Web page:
March 2006 - Philippine Supreme Court Decisions/Resolutions
G.R. No. 157557 - REPUBLIC OF THE PHILIPPINES (CIVIL AERONAUTICS DMINISTRATION) v. RAMON YU, ET AL.
[G.R. NO. 157557 : March 10, 2006]
REPUBLIC OF THE PHILIPPINES (CIVIL AERONAUTICS ADMINISTRATION), Petitioner, v. RAMON YU, TEOFISTA VILLAMALA, LOURDES YU and YU SE PENG, Respondents.
D E C I S I O N
For review on certiorari is the Decision1 dated December 2, 2002 of the Court of Appeals in CA-G.R. CV No. 53712 which set aside the dismissal by the Regional Trial Court of Cebu, Branch 11, of Civil Case No. CEB-12968 and remanded the case to the lower court for further proceedings.
In Valdehueza v. Republic (1966), we affirmed the judgment of expropriation of Lot No. 939 in Lahug, Cebu City, and ruled that therein petitioners, Francisca Valdehueza, et al., were not entitled to recover possession of the lot but only to demand its fair market value.
The dispositive portion of the Court's decision reads:
Wherefore, finding no reversible error therein, the judgment appealed from is hereby affirmed, without costs in this instance. So ordered.4
In Yu v. Republic (1986), the Court of Appeals annulled the subsequent sale of the lot by Francisca Valdehueza, et al., to herein respondents, Ramon Yu, et al., and held that the latter were not purchasers in good faith. The parties did not appeal the decision and so, judgment became final and executory.5
The dispositive portion of the Court of Appeals' decision states:
WHEREFORE, in the view of the foregoing, the decision appealed from is hereby REVERSED. A new one is entered dismissing the complaint. The land in question is owned by the Republic of the Philippines.
On October 1, 1992, herein respondents filed a complaint for reversion of the expropriated property. Herein petitioner, the Republic of the Philippines, denied respondents' right to reacquire title and ownership over the lot on the ground of res judicata, lack of cause of action and forum-shopping.7
On November 16, 1995, the trial court dismissed the complaint as follows:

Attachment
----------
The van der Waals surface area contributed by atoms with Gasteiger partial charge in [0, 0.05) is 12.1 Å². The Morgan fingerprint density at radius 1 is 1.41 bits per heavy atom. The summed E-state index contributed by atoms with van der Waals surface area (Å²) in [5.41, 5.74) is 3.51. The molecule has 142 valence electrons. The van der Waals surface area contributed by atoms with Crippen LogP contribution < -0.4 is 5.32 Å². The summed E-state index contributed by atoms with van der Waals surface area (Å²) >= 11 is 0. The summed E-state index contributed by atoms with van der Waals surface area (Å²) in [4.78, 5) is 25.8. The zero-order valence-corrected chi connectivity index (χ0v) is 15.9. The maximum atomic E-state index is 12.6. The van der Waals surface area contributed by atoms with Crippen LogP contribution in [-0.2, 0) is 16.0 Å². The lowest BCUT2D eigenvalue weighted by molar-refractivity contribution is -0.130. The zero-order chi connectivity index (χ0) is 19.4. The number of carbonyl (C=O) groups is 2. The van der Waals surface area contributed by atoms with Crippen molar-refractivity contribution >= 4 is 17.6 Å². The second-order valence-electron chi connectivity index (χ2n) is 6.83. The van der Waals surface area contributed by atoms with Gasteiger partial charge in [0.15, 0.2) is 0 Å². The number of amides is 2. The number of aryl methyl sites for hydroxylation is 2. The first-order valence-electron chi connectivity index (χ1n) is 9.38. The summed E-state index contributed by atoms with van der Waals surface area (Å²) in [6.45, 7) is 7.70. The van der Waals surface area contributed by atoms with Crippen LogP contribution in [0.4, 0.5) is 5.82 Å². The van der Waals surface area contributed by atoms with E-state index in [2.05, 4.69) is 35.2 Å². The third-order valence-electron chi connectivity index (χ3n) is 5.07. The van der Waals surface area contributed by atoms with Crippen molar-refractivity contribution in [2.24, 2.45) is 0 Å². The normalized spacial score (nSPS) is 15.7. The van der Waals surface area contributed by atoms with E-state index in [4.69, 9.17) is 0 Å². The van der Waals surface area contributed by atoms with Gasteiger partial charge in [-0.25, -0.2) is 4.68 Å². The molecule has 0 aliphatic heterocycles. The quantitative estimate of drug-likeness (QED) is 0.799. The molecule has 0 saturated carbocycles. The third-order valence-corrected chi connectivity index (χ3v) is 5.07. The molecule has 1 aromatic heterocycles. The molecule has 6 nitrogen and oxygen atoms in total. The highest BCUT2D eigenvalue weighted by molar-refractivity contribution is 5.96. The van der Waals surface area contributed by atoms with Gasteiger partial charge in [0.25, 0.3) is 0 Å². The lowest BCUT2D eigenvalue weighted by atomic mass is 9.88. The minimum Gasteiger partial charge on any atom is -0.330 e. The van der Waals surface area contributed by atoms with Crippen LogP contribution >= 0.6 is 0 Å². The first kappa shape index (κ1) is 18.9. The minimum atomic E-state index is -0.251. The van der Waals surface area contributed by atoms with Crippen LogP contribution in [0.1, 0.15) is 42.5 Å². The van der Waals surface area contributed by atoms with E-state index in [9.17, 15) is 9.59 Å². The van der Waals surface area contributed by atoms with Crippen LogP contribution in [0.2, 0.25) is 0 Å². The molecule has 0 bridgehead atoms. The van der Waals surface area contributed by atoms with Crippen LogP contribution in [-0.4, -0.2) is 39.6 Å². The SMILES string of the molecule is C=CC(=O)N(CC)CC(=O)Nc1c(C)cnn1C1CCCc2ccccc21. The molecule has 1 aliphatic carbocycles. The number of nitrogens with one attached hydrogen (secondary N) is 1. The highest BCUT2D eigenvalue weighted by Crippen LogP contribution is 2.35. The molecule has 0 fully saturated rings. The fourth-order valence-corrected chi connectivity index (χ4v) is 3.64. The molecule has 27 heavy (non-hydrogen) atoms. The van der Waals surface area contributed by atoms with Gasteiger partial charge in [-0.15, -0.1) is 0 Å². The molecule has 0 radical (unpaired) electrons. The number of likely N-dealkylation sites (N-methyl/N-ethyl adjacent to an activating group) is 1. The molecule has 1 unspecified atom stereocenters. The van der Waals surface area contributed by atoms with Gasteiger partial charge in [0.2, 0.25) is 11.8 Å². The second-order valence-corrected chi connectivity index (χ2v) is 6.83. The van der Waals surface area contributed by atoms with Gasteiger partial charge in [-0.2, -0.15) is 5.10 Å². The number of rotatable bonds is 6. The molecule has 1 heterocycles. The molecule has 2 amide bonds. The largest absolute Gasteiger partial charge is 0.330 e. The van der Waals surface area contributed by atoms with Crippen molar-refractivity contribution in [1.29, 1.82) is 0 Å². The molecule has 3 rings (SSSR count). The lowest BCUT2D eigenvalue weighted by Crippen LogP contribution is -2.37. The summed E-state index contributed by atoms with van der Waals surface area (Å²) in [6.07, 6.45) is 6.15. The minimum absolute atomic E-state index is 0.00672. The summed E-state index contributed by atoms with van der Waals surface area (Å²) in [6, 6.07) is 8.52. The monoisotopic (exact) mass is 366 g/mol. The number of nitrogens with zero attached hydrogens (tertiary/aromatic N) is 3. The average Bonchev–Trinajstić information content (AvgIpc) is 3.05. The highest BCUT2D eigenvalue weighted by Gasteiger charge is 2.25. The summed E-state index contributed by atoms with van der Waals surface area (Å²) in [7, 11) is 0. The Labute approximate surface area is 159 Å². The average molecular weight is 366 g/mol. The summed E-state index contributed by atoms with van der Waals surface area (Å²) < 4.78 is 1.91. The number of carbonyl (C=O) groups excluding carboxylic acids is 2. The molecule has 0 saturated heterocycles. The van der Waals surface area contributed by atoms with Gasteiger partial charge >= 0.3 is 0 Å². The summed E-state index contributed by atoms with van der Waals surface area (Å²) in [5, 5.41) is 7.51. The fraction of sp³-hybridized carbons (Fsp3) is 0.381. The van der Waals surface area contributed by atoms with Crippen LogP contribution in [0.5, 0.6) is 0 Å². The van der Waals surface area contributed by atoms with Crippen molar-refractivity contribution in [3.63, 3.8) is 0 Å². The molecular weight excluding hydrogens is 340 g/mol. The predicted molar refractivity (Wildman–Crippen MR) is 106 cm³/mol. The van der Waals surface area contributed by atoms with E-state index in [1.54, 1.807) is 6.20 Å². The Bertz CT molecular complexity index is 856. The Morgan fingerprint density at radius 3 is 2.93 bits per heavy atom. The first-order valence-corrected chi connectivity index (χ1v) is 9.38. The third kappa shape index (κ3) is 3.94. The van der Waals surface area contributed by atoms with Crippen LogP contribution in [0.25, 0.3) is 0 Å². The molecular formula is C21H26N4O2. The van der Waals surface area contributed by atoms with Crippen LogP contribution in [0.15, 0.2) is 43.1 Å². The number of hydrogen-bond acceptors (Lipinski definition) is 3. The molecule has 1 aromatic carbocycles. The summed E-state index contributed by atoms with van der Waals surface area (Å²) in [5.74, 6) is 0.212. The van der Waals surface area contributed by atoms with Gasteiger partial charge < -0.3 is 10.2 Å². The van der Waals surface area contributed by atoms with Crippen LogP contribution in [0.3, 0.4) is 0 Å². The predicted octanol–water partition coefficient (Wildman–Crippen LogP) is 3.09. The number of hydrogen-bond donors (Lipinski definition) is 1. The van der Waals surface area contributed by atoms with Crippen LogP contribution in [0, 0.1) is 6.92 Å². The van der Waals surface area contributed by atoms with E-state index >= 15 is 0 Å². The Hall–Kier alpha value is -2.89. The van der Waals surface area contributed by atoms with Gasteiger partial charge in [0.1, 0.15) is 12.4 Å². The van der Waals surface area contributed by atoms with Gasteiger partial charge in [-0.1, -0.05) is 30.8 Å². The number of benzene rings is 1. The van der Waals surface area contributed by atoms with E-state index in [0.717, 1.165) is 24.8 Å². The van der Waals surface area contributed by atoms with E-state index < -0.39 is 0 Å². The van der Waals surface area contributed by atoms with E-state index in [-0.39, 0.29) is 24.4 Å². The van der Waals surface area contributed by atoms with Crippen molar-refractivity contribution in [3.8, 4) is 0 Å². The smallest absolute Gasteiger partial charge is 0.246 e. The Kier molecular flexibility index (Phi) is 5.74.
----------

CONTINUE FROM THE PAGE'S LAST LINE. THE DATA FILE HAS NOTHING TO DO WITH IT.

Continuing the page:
WHEREFORE, in view of all the foregoing premises and considerations, the Court hereby DISMISSES the complaint filed in this case on the ground of res judicata or bar by prior or final judgment.
On appeal, the Court of Appeals ruled that there was no res judicataand remanded the case to the trial court, thus,
WHEREFORE, in view of the foregoing, the decision dated November 16, 1995 of the Regional Trial Court, Branch 11, Cebu City is hereby REVERSED and SET ASIDE. This case is hereby remanded to the lower court for further proceedings and final determination of the issues on the merit.
The decision of the Court of Appeals is now before us in this Petition for Review . It raises the following issues, to wit: Whether '
THE TRIAL COURT PROPERLY DISMISSED THE COMPLAINT ON THE GROUND OF RES JUDICATA.
THE ABANDONMENT OF LAHUG AIRPORT AND RETURN OF OTHER EXPROPRIATED PROPERTIES DID NOT GIVE RESPONDENTS A NEW CAUSE OF ACTION.
ASSUMING A NEW CAUSE OF ACTION, RESPONDENTS HAVE NO RIGHT TO ASSERT OWNERSHIP IN THE FIRST PLACE.10
Simply stated, the threshold issues are: Is the action barred by res judicata? Are respondents entitled to reversion of the expropriated property?cralawlibrary
Petitioner asserts that the trial court properly dismissed the complaint on the ground of res judicata and maintains that respondents are bereft of any right to assert ownership as the sale in their favor was invalidated in Yu v. Republic. Petitioner further asserts that the expropriation of Lot No. 939 was absolute and unconditional. Thus, no reversion could be legally claimed despite the subsequent sale or reversion of the other nearby lots.
Respondents counter that the action is not barred by res judicatabecause the abandonment of the government of the public purpose constitutes a new cause of action. Further, respondents contend that the determination of their right to reacquire or repossess the lot necessitates a full blown trial.
Res judicata literally means "a matter adjudged; a thing judicially acted upon or decided; a thing or matter settled by judgment."11 Res judicata lays the rule that an existing final judgment or decree rendered on the merits, and without fraud or collusion, by a court of competent jurisdiction, upon any matter within its jurisdiction, is conclusive of the rights of the parties or their privies, in all other actions or suits in the same or any other judicial tribunal of concurrent jurisdiction on the points and matters in issue in the first suit.12
The elements of res judicata are: (1) the judgment sought to bar the new action must be final; (2) the decision must have been rendered by a court having jurisdiction over the subject matter and the parties; (3) the disposition of the case must be a judgment on the merits; and (4) there must be as between the first and second action, identity of parties, subject matter, and causes of action.13
In the present case, the first three elements are present. Only the presence of the identity of causes of action is at issue.